Missouri district finds success with four-day weeks

HARRISBURG, Mo. (AP) — The Harrisburg School District has found its four-day schedule to its liking seven years in.

The schedule also gets favorable reviews from communities, according to school superintendents in Harrisburg and other Central Missouri districts that are trying the concept.

Harrisburg — with enrollment last year of 552 students — went to the four-day schedule in the 2011-12 school year after a year of studying it, said Superintendent Steve Combs. The Harrisburg school day is longer than at schools where children attend five days a week — it goes from 8 a.m. to 3:42 p.m.

“It was kind of a pinch economically,” he said of the situation with the school district then. “We made a lot of cuts to staff.”

But the four-day schedule saves the district $75,000 a year out of a total budget of a little more than $5 million. The savings might seem small, but for public school leaders, even small savings can be important.

“We save one day on buses and transportation,” Combs told The Columbia Daily Tribune . The district also saves on utilities and hourly support staff who don’t report to work on Mondays, but transportation is where the district has seen the most benefit.

The school week runs Tuesday through Friday. Some Mondays are set aside for full days of professional development and training for teachers, Combs said. Parent-teacher conferences also are scheduled on Mondays. Most state and federal holidays also are on Mondays.

Combs said annual surveys always show support from parents surpassing 90 percent.

“It gives them flexibility,” he said.

Harrisburg parent Cindy DiStefano has a son who is a junior in high school and another son who graduated from Harrisburg a few years ago.

“It’s worked out well for us,” DiStefano said. She said she was able to stay home with her sons on Mondays, where working parents usually have to find daycare for their children.

She said her sons’ education didn’t suffer because of the schedule.

“They needed to do it because of finances,” DiStefano said of the district. She said teachers are able to get training on Mondays. Mondays also are used as make-up days if there are snow days.

Harrisburg also gained an unforeseen benefit from the switch to a four-day schedule — in teacher retention and recruitment. Some teachers see the four-day week as an additional benefit and it helps Harrisburg compete with Columbia Public Schools, because Harrisburg can’t compete with CPS on teacher salaries. Combs said teacher salaries start around $33,000 in Harrisburg. The starting teacher salary in CPS is $35,500.

Combs said the district received more teacher applications when it first switched to the schedule, but the number of applications has declined in recent years.

There doesn’t seem to be any interest in Harrisburg in returning to a five-day schedule, from Combs’ point of view.

“We discuss it every year” at school board meetings when calendars are established, he said.

This is the third year for the four-day schedule in the Community R-6 School District in Audrain County. The district has about 300 students. It wasn’t financial savings that prompted the switch, Superintendent Cheryl Mack said.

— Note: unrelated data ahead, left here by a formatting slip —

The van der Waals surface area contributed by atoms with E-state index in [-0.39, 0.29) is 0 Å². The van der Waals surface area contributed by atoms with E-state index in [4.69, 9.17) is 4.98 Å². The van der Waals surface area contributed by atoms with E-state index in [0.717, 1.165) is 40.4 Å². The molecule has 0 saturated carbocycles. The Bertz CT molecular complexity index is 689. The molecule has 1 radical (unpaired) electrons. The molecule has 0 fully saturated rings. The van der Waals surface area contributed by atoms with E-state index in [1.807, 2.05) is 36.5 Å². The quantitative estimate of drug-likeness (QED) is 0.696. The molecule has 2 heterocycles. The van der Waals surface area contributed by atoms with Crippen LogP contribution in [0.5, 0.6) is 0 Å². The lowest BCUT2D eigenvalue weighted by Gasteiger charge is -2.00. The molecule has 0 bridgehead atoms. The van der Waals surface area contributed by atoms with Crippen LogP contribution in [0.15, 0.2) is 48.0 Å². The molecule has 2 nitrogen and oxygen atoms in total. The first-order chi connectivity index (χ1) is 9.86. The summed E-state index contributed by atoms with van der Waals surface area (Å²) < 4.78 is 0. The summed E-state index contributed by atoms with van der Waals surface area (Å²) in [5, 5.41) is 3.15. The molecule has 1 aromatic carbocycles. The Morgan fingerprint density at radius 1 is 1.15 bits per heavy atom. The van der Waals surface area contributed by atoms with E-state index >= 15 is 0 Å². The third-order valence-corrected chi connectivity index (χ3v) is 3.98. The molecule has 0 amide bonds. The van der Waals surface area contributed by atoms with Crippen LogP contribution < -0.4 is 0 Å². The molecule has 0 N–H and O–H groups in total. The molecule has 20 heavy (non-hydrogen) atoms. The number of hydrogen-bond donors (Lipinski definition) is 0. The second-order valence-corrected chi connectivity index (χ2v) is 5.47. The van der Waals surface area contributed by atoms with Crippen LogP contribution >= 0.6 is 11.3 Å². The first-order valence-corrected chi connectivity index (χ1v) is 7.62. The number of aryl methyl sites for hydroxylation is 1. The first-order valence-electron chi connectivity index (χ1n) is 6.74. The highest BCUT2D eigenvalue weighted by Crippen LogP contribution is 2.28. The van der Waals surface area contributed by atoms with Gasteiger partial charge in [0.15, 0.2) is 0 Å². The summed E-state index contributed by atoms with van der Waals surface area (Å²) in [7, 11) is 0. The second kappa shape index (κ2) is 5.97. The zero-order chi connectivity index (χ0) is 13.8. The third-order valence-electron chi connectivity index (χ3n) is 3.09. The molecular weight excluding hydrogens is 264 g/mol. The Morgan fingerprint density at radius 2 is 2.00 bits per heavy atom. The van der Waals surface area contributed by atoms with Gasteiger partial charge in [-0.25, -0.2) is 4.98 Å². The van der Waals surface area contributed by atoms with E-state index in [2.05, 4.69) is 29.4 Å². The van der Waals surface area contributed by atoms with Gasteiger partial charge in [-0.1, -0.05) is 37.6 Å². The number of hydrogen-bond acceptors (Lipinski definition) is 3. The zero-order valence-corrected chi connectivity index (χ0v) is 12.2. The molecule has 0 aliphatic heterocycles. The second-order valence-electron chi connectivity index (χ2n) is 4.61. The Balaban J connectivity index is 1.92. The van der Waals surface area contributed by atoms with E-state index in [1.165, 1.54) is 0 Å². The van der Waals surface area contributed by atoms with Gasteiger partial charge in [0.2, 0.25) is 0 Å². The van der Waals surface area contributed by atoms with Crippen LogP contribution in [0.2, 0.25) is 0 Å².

“For us, we are a small district with no business to speak of,” she said. “Recruiting and retaining teachers was our primary focus.”

She said it has worked. A four-day schedule is appealing to teachers.

“The majority of our turnover has been retirements,” Mack said. “What we’re extremely pleased with is the number of applications.”

She said those are double and sometimes triple the number of applications the district received when it was on the five-day schedule.

The Community School District also has a Tuesday-Friday schedule. One Monday a month is set aside for teacher professional development.

“For us, that really made sense because so many holidays are on Mondays,” Mack said.

She said people in the district already were familiar with a four-day schedule because the Montgomery County School District in Montgomery City had already made the switch. Initial surveys before the switch were 76 percent favorable, but follow-up surveys place the favorability of the schedule near 90 percent, Mack said.

“We feel like it is a good concept for our area in particular,” Mack said.

She said district officials monitor students’ academic success. A decline would be the only reason to consider returning to a five-day schedule, she said.

The Wellsville-Middletown School District in Montgomery County also went to the Tuesday-Friday schedule in 2015-16, Superintendent Pete Nasir said. The change was for financial reasons, he said.

“Our school district was drowning in red ink four or five years ago,” Nasir said. He said staff was cut by 25 percent and the district still was spending more than it was taking in. Wellsville-Middletown is a rural district with fewer than 350 students.

“We have turned our finances around,” he said, thanks in part to a successful vote on an operating levy increase.

Nasir said the four-day schedule saves the district about $50,000 a year in transportation and hourly support staff salaries.

“It has helped with staff retention,” he said.

Surveys the district has taken show greater than 90 percent support for the schedule.

Nasir said there have been a few dips in Missouri Assessment Program scores, but he thinks that is an anomaly.

“The only way our community would want us to go back is if we were suffering academically,” Nasir said. “I think we’ll stay four-day.”

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